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Elements of Arthritis

Did you know the term arthritis comes from the Greek “arthro” meaning joint and the Latin “itis” meaning inflammation? There are two main types of arthritis: inflammatory arthritis and osteoarthritis. Inflammatory arthritis is a group of autoimmune disorders where the body’s immune system attacks healthy tissue. The most common form of inflammatory arthritis is rheumatoid arthritis (RA). Osteoarthritis is the most prevalent form of arthritis1 and it occurs when there is damage in and around the joints which the body cannot repair. This damage can be triggered by previous joint injury or other factors.

In 2008, 4.3 million Canadians aged 12 or older were diagnosed with arthritis.2 This means that approximately one in six adult Canadians are living with arthritis. By 2036, this number is expected to grow to an estimated 7.5 million Canadian adults (one in five).3 The impact of arthritis on the Canadian economy in health-care costs and lost productivity is estimated to be $33 billion each year. Long-term disability accounted for almost 80% of the economic costs of arthritis in 1998, at nearly $3.4 billion; the 35-64 year age group incurred 70% of these costs.4 By 2031, the economic impact of these health-care costs and lost productivity is expected to more than double to over $67 billion.

What can you do to reduce your risk and/or symptoms of arthritis?

Increase your Omega-3 intake. Research shows that omega-3 fatty acids reduce inflammation and may help lower risk of chronic diseases such as heart disease, cancer, and arthritis. One study suggests that people with RA who take fish oil may be able to lower their dose of non-steroidal anti-inflammatory drugs (NSAIDs).5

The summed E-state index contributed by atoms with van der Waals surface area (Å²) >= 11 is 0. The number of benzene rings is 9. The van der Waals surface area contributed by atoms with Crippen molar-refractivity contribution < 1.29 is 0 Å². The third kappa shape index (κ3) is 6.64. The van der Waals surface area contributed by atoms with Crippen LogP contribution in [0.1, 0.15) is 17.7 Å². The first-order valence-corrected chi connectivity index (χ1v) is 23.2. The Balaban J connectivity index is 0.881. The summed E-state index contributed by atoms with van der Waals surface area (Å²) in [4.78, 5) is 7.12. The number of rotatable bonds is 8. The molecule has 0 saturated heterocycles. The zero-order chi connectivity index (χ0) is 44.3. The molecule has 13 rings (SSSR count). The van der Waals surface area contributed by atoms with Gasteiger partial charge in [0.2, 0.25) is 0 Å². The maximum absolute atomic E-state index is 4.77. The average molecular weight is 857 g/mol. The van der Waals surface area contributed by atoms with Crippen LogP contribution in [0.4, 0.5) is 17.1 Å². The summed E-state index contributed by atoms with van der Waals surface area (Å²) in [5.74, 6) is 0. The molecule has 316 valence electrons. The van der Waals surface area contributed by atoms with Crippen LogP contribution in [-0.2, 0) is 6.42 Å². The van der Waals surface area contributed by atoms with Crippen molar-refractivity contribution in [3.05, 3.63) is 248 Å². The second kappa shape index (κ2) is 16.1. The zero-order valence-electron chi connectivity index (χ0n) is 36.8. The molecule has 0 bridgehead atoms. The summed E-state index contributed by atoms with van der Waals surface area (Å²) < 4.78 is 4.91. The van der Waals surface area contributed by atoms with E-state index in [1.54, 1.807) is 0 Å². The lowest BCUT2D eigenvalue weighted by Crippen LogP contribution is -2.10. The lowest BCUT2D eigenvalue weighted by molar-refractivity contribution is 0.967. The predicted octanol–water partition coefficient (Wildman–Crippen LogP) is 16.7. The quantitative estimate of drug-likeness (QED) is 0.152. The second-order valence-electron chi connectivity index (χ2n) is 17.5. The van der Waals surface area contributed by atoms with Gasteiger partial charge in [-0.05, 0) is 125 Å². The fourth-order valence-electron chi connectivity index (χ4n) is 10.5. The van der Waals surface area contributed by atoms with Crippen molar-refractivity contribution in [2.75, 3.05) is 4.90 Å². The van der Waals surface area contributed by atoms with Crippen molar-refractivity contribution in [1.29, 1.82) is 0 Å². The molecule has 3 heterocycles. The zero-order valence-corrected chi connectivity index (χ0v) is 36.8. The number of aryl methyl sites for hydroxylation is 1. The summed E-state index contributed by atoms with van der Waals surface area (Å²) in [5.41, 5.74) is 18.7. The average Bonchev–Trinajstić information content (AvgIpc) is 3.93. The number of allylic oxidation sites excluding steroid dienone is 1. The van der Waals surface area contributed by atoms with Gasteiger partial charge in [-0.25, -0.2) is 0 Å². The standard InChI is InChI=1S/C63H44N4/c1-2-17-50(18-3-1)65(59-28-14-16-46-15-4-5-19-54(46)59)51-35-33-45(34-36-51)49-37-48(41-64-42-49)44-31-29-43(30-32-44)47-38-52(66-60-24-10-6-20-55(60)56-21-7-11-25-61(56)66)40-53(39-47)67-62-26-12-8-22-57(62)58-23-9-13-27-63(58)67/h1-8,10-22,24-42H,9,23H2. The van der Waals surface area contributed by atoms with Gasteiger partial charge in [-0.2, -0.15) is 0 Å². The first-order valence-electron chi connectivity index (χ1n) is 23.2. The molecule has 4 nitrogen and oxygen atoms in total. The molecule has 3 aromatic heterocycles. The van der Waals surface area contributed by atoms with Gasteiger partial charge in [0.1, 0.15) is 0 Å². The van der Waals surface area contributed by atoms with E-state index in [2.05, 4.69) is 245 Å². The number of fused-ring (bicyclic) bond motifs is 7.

Control your weight. Being overweight or obese can take a real toll on your knees, which have to support your body weight.

Exercise regularly. Regular activity will help to strengthen the muscles around the joints, which protects them from wear and tear. As an added benefit, exercise will help you control your weight and is great for stress management.

Pay attention to ergonomics. Using the right techniques when sitting, working, and lifting can help protect joints from everyday strains and reduce risk of injury.

 

References

1. Public Health Agency of Canada, Life with Arthritis in Canada: A Personal and Public Health Challenge (Ottawa: Her Majesty the Queen in Right of Canada, 2010), 17.

2. http://www.statcan.gc.ca/pub/82-229-x/2009001/status/art-eng.htm

3. Arthritis Community Research and Evaluation Unit (ACREU): Arthritis in Canada (Prepared for The Arthritis Society, 2013)

4. http://www.acreu.ca/pdf/Arthritis_in_Canada.pdf

5. Bahadori B, Uitz E, Thonhofer R, et al. omega-3 Fatty acids infusions as adjuvant therapy in rheumatoid arthritis. JPEN J Parenter Enteral Nutr. 2010;34(2):151-5.